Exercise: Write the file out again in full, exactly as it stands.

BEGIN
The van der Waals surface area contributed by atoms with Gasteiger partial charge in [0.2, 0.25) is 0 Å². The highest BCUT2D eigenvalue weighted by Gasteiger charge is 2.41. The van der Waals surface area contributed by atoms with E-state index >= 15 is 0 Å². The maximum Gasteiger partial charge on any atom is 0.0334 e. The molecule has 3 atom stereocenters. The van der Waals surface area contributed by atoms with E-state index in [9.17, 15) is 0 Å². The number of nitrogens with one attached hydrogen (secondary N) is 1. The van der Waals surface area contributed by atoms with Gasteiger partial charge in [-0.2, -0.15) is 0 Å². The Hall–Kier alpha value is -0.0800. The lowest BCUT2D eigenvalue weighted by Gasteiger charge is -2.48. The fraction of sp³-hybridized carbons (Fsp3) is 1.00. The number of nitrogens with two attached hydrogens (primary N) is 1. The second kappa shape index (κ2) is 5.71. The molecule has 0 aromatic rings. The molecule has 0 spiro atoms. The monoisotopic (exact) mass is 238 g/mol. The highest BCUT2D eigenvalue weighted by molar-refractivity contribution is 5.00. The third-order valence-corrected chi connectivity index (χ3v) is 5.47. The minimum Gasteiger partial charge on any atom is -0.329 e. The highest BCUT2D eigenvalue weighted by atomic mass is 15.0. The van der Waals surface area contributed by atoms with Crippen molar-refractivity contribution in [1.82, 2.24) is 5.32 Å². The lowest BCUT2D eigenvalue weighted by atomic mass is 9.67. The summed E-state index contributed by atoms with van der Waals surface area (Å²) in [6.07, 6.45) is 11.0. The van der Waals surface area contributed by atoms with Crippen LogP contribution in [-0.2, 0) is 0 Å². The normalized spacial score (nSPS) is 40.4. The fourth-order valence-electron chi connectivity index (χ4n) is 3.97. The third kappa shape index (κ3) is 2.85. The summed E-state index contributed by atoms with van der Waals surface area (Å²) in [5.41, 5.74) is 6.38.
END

The van der Waals surface area contributed by atoms with Gasteiger partial charge in [0.2, 0.25) is 0 Å². The highest BCUT2D eigenvalue weighted by Gasteiger charge is 2.41. The van der Waals surface area contributed by atoms with E-state index >= 15 is 0 Å². The maximum Gasteiger partial charge on any atom is 0.0334 e. The molecule has 3 atom stereocenters. The van der Waals surface area contributed by atoms with E-state index in [9.17, 15) is 0 Å². The number of nitrogens with one attached hydrogen (secondary N) is 1. The van der Waals surface area contributed by atoms with Gasteiger partial charge in [-0.2, -0.15) is 0 Å². The Hall–Kier alpha value is -0.0800. The lowest BCUT2D eigenvalue weighted by Gasteiger charge is -2.48. The fraction of sp³-hybridized carbons (Fsp3) is 1.00. The number of nitrogens with two attached hydrogens (primary N) is 1. The second kappa shape index (κ2) is 5.71. The molecule has 0 aromatic rings. The molecule has 0 spiro atoms. The monoisotopic (exact) mass is 238 g/mol. The highest BCUT2D eigenvalue weighted by molar-refractivity contribution is 5.00. The third-order valence-corrected chi connectivity index (χ3v) is 5.47. The minimum Gasteiger partial charge on any atom is -0.329 e. The highest BCUT2D eigenvalue weighted by atomic mass is 15.0. The van der Waals surface area contributed by atoms with Crippen molar-refractivity contribution in [1.82, 2.24) is 5.32 Å². The lowest BCUT2D eigenvalue weighted by atomic mass is 9.67. The summed E-state index contributed by atoms with van der Waals surface area (Å²) in [6.07, 6.45) is 11.0. The van der Waals surface area contributed by atoms with Crippen LogP contribution in [-0.2, 0) is 0 Å². The normalized spacial score (nSPS) is 40.4. The fourth-order valence-electron chi connectivity index (χ4n) is 3.97. The third kappa shape index (κ3) is 2.85. The summed E-state index contributed by atoms with van der Waals surface area (Å²) in [5.41, 5.74) is 6.38.